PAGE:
The flight of Sakes, will include three Gekkeikan Sakes – Junmai Kome to Mizu, a dry, mellow Sake, Namazake, with the name literally meaning ‘natural Sake’ and Nigori, a sweeter, creamier Sake.  All of these choices have been especially chosen by Vicky Vittoria Vecchione, bar manager and mixologist for Shoryu Ramen.

Shoryu Sake Flight

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sushisamba

sushi samba ISDCelebrate World Sake Day on October 1st. From 5:30 PM until close, SUSHISAMBA will . . .

Craft a creative range of sake-infused cocktails, including:

ICHIJIKU CLOUD £14 – Enoki Shuzo sake, fig, fino sherry and a blend of chocolate and soy bitters. Stirred with ice until icy cold and served ‘up.’
SAKE SPRITZ £14 – Takashimizu Sake, dry cacao liqueur, lemon juice and a cherry and cacao bitters blend. Served over ice and spritzed with prosecco.

Feature a Kimono performance,

where dressed in traditional garb, Geisha will be serving sake to guests throughout the celebration during the night’s festivities.

Serve sake-inspired dishes created by our chefs,

who have seized inspiration from International Sake Day to breathe some sake spirit to their culinary craft.

SEA BASS SEVICHE £14 – sea bass, yuzu sake, orange, yuzu pearls, maize morado, nasturtium
SAKE SORBET £9 – quince sake sorbet, hazelnut, fig purée ​

To book: +44 (0)203 640 7330 or email: [email protected]

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tengu sake logo

Tengu Sake is kicking off World Sake Day 2015 at 6:30pm with a Sake Masterclass hosted by experts Tengu Sake.  There’ll be a variety of Sakes to try: different types, styles and regionalities.  They’ll also be talking about temperature and food pairings, with nibbles for people to try with the Sake.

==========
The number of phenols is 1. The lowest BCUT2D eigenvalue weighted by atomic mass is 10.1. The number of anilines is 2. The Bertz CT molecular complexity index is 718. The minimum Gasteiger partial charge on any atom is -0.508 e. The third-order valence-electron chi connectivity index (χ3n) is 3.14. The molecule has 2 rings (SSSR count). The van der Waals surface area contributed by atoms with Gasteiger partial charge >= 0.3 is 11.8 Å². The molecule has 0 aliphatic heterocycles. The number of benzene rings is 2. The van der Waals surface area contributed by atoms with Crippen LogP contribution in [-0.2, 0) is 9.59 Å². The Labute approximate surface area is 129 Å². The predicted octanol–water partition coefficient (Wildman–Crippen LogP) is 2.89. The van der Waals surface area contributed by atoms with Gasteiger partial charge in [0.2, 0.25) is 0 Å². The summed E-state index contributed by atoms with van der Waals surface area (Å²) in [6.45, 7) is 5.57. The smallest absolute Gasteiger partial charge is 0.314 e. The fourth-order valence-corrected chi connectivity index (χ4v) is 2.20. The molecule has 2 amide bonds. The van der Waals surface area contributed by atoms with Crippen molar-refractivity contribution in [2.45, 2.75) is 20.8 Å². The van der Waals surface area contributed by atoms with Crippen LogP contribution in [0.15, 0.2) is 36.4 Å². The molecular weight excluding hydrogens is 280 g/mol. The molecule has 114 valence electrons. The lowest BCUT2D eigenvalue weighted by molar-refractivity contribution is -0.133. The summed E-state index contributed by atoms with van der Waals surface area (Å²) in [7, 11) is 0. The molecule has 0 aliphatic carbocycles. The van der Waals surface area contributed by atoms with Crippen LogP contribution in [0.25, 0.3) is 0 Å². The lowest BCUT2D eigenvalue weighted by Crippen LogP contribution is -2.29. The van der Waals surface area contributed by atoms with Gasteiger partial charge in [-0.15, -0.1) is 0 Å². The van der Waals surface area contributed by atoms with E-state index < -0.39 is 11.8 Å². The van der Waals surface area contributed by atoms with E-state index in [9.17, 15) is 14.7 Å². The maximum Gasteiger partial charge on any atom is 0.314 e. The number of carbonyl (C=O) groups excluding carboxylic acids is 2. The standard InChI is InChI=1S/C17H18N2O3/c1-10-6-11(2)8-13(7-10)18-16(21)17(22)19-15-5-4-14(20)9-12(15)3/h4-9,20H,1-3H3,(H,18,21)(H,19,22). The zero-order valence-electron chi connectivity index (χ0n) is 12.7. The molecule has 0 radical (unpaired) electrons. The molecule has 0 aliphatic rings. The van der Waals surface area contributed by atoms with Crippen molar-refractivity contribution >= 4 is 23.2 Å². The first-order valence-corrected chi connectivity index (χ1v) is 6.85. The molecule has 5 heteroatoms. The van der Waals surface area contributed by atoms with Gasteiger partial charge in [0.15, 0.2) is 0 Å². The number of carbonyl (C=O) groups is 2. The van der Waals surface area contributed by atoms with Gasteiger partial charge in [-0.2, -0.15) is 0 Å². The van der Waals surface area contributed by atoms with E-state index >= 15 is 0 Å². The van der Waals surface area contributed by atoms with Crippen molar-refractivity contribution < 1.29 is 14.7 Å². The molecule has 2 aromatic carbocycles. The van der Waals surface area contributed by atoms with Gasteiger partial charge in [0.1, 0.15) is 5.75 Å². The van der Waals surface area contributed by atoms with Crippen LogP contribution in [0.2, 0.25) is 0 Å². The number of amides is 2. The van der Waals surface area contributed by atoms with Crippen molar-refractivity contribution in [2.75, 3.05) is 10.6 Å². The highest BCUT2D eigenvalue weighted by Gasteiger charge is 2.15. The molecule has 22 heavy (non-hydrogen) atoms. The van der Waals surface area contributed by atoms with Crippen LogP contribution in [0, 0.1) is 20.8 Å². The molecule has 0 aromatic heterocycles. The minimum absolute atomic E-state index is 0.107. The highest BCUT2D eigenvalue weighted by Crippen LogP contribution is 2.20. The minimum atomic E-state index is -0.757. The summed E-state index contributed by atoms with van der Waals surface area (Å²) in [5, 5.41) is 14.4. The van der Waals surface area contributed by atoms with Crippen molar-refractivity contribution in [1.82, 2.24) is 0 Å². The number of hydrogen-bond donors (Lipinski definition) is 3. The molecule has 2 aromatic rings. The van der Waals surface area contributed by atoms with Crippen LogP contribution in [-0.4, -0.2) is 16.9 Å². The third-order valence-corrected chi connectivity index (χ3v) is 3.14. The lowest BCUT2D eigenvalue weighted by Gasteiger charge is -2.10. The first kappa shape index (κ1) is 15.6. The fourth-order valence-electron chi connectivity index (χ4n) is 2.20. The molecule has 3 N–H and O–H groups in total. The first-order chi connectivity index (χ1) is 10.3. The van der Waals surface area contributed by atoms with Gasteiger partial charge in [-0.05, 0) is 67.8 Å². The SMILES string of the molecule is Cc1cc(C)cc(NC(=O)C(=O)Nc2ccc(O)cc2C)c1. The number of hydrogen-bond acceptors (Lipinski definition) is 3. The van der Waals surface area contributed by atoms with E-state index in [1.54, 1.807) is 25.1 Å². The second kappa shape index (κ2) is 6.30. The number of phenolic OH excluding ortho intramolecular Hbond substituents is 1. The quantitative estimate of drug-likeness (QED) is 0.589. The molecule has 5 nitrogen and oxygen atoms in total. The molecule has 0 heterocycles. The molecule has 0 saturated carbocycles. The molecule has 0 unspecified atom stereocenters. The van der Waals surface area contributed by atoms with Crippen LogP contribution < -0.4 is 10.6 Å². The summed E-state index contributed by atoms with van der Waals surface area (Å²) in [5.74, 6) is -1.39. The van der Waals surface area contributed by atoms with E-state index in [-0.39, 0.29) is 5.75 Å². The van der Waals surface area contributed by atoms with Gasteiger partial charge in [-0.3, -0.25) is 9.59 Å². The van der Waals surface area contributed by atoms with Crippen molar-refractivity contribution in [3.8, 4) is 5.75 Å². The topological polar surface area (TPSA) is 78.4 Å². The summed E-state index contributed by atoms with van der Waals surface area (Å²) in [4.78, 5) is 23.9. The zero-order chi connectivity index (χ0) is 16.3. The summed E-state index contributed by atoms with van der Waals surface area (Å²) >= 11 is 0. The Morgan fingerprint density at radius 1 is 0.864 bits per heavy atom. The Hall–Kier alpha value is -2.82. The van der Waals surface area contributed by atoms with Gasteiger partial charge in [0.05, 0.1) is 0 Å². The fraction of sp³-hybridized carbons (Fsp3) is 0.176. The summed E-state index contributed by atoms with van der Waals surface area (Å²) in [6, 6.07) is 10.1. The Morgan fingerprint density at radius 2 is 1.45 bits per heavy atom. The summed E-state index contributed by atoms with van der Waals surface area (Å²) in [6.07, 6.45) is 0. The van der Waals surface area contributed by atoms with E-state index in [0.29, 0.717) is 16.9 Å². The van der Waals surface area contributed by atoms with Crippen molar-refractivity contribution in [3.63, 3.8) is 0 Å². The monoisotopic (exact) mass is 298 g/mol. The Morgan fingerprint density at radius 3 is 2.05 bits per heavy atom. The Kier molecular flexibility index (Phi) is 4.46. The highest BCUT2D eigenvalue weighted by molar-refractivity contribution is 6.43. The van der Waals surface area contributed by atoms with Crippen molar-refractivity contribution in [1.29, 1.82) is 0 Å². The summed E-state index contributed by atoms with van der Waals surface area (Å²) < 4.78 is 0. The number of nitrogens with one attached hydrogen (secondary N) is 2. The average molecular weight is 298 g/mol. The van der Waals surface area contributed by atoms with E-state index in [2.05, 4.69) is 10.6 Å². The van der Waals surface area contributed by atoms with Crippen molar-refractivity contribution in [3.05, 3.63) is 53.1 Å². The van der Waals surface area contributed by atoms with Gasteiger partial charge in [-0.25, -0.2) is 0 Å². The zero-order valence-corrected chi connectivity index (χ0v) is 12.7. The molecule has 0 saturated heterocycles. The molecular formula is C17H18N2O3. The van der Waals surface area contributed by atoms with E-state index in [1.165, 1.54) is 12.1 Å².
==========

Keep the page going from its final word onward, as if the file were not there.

Then, at 8pm, the party starts in true PimpShuei style.  The collaboration with Tengu Sake means Sake both by the glass, straight from the barrel as well as some superb Sake cocktails.  All this mixed in with PimpShuei’s signature cocktails, retro arcade machines and killer Kung Fu theme.  Also present will be Double Dragon Sound Systems on the decks to provide some chilled tunes.

A night to remember so come on down for your sake fix!

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World Sake Imports

World Sake Imports is organizing a seven-course food and sake-pairing menu at renowned Matsuri, on the first October. For a peek ahead at the magnificent menu, see below. To book your seat, call 020 7839 1101 – last few places remaining!

Matsuri

Matsuri menu

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 But most of all don’t forget to…
International Sake Day

Copyright Jimmy Gleeson http://www.jimmygleeson.com/INTERNATIONAL-SAKE-DAY

Baijiu Masterclass

Baijiu 101: the Spirit of China

The most consumed spirit on planet earth is not the one in your glass.

Or even one that you have heard of. I can say this with a decent level of confidence, since although Baijiu (“Bye-Joe”) represents over 1/3 of global spirit sales each year, most sales are domestic to its native China.

In 2015 the narrative is finally beginning to change. 21st century consumers in pursuit of the new, unique and authentic are blowing new wind into the flagging sails of China’s national spirit. In 2015, we are witnessing Baijiu’s fiery star ascend.

As can be expected, London was the hub of much of the action, with a Baijiu Cocktail Week in February, a Baijiu Masterclass in July, and World Baijiu Day last Saturday, 8th August*.

Shui Jing Fang

Shui Jing Fang Baijiu, one of the brands used to mix cocktails for Baijiu Cocktail Week